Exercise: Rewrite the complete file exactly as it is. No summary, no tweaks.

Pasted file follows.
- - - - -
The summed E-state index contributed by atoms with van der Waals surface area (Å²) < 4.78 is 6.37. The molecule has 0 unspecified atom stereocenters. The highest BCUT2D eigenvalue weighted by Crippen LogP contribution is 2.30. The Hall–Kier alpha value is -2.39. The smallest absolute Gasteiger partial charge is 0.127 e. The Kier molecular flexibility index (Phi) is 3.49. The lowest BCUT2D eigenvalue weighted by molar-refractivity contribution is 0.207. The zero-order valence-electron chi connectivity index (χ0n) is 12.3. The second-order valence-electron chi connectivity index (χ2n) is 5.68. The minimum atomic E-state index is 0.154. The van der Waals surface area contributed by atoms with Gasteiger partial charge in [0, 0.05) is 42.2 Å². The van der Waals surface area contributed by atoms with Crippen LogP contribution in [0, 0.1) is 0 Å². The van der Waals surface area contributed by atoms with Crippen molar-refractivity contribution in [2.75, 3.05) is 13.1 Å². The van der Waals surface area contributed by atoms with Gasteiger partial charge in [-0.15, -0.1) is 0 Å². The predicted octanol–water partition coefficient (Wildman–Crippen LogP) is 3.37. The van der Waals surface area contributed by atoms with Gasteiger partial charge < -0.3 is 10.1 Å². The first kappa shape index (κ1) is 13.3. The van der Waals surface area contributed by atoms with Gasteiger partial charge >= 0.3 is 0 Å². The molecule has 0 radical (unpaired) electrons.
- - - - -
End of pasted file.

The summed E-state index contributed by atoms with van der Waals surface area (Å²) < 4.78 is 6.37. The molecule has 0 unspecified atom stereocenters. The highest BCUT2D eigenvalue weighted by Crippen LogP contribution is 2.30. The Hall–Kier alpha value is -2.39. The smallest absolute Gasteiger partial charge is 0.127 e. The Kier molecular flexibility index (Phi) is 3.49. The lowest BCUT2D eigenvalue weighted by molar-refractivity contribution is 0.207. The zero-order valence-electron chi connectivity index (χ0n) is 12.3. The second-order valence-electron chi connectivity index (χ2n) is 5.68. The minimum atomic E-state index is 0.154. The van der Waals surface area contributed by atoms with Gasteiger partial charge in [0, 0.05) is 42.2 Å². The van der Waals surface area contributed by atoms with Crippen LogP contribution in [0, 0.1) is 0 Å². The van der Waals surface area contributed by atoms with Crippen molar-refractivity contribution in [2.75, 3.05) is 13.1 Å². The van der Waals surface area contributed by atoms with Gasteiger partial charge in [-0.15, -0.1) is 0 Å². The predicted octanol–water partition coefficient (Wildman–Crippen LogP) is 3.37. The van der Waals surface area contributed by atoms with Gasteiger partial charge < -0.3 is 10.1 Å². The first kappa shape index (κ1) is 13.3. The van der Waals surface area contributed by atoms with Gasteiger partial charge >= 0.3 is 0 Å². The molecule has 0 radical (unpaired) electrons.